Coldest Month This Winter Was February? Which is unusual – January is almost always the coldest month, but this year we had an unusually mild first half of January. And then we went off a cliff. Map credit: climate guru Brian Brettschneider.

Deadliest Tornado Day in Years: How it Happened. There was warning in advance, but many people didn’t (or couldn’t) receive the alerts in time. Here’s an excerpt from Weather Underground: “Sunday was the deadliest tornado day in the United States in nearly six years, and while severe weather was forecast for the South well in advance, there was uncertainty in how many tornadic thunderstorms would develop in the hours before it began. There were three dozen reports of tornadoes in Alabama, Florida, Georgia and South Carolina Sunday, all within a few hours from early afternoon into early evening. The exact number of tornadoes that caused destruction in those states won’t be known for several days after the National Weather Service conducts surveys and assigns ratings…”

Four Forecast and Messaging Takeaways From the Southern Tornado Outbreak. Dr. Marshall Shepherd provides insight and perspective in a post at Forbes: “...There is a percentage of people who never get the warnings. I am very weather-aware, but many people are not. They are simply battling the challenges and routines of daily life. How do we reach them? There is a percentage of people who complain about TV shows being interrupted. James Spann, the legendary Birmingham-based meteorologist, has written about this in the past. How do we overcome this notion that if a person is not affected then there is no emergency (“survivor bias“) or no need to interrupt my show? There is a percentage of people who got the message and were likely sufficiently alarmed but were not certain what to do...”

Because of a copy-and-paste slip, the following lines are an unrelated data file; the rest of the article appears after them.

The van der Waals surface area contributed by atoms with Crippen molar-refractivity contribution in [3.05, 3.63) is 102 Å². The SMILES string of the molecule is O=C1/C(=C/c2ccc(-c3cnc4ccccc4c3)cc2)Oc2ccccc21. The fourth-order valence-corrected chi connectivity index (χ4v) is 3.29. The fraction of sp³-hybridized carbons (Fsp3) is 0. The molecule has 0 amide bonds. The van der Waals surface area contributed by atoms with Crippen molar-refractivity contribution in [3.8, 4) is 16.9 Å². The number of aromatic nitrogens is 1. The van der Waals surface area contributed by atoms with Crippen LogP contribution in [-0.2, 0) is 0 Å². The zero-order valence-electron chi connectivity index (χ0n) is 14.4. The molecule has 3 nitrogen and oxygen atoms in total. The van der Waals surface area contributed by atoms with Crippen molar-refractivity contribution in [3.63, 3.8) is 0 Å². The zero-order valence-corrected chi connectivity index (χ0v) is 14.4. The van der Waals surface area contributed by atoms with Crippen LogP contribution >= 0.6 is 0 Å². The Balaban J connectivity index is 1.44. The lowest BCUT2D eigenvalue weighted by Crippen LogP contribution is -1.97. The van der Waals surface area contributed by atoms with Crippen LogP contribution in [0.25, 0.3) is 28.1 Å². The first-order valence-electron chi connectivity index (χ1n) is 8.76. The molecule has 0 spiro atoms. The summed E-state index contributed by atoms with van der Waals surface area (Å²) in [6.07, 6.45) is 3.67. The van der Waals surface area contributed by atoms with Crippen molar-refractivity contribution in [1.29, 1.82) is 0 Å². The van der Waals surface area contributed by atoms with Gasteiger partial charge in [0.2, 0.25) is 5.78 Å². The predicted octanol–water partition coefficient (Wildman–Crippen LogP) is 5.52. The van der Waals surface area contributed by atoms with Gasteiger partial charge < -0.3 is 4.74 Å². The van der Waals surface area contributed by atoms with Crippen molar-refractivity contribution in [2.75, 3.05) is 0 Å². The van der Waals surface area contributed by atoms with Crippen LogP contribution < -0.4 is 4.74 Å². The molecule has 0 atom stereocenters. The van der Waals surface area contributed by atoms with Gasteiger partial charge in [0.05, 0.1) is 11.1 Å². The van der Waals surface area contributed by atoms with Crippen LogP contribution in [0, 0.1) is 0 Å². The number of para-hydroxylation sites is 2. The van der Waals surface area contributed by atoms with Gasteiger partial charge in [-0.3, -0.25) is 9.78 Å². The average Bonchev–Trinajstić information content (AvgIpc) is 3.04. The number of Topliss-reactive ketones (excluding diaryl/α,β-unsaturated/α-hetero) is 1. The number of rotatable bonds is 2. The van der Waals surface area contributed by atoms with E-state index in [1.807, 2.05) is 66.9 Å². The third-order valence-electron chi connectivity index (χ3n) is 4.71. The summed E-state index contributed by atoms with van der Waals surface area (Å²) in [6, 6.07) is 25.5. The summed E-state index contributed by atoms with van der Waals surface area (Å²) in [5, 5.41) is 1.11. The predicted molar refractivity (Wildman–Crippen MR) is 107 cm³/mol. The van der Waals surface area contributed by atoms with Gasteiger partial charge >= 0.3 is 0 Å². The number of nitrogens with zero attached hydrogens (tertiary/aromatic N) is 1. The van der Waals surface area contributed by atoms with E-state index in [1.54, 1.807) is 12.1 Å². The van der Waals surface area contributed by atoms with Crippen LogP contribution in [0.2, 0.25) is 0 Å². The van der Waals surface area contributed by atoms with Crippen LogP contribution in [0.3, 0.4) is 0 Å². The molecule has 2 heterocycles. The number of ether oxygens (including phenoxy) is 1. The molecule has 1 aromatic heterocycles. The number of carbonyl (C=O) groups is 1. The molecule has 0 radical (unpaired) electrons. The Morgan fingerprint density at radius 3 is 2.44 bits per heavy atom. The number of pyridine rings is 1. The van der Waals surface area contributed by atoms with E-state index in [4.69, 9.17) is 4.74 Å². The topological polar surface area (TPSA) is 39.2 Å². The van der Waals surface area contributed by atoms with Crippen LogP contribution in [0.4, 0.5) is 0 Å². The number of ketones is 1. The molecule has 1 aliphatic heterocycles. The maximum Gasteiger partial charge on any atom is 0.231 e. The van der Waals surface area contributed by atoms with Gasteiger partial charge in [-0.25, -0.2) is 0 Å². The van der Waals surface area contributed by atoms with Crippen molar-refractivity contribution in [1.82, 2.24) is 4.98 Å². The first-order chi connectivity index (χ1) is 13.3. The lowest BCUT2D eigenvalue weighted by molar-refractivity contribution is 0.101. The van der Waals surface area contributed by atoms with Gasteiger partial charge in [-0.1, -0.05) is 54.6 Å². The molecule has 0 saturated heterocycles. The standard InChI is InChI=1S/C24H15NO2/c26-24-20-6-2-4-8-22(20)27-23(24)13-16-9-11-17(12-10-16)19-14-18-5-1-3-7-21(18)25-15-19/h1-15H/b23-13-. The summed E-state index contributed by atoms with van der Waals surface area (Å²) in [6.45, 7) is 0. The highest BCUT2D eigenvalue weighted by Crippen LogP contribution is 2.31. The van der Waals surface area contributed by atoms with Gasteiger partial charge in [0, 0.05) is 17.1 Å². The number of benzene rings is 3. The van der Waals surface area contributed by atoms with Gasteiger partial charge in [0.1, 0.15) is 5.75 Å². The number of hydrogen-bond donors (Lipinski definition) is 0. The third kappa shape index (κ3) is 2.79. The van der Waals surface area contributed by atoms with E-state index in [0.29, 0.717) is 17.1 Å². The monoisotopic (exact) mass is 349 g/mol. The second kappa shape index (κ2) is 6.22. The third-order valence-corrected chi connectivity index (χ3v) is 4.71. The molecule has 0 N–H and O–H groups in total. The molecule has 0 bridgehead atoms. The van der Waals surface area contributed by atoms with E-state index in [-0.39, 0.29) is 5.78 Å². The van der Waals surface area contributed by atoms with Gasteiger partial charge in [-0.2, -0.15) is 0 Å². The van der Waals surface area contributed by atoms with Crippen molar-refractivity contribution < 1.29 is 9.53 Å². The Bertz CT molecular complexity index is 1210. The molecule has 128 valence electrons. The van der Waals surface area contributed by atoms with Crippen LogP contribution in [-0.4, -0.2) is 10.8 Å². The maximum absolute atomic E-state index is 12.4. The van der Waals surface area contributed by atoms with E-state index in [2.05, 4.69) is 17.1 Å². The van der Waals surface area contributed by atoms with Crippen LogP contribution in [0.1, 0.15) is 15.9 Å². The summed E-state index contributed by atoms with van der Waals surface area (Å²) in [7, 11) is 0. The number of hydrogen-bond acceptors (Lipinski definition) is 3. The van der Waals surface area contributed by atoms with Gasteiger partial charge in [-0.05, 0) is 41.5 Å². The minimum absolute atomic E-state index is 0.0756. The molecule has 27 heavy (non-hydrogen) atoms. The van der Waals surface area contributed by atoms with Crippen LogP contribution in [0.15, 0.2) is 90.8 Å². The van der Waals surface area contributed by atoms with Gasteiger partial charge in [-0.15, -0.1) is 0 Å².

Image credit: NWS Birmingham.

Is This the End of Recycling? With China no longer taking our trash – it’s cheaper to incinerate. The world now produces about 10 tons of plastic every second. Think about that. Details via The Atlantic: “… This end of recycling is coming at a time when the United States is creating more waste than ever. In 2015, the most recent year for which national data are available, America generated 262.4 million tons of waste, up 4.5 percent from 2010 and 60 percent from 1985. That amounts to nearly five pounds per person a day. New York City collected 934 tons of metal, plastic, and glass a day from residents last year, a 33 percent increase from 2013. For a long time, Americans have had little incentive to consume less. It’s inexpensive to buy products, and it’s even cheaper to throw them away at the end of their short lives. But the costs of all this garbage are growing, especially now that bottles and papers that were once recycled are now ending up in the trash…”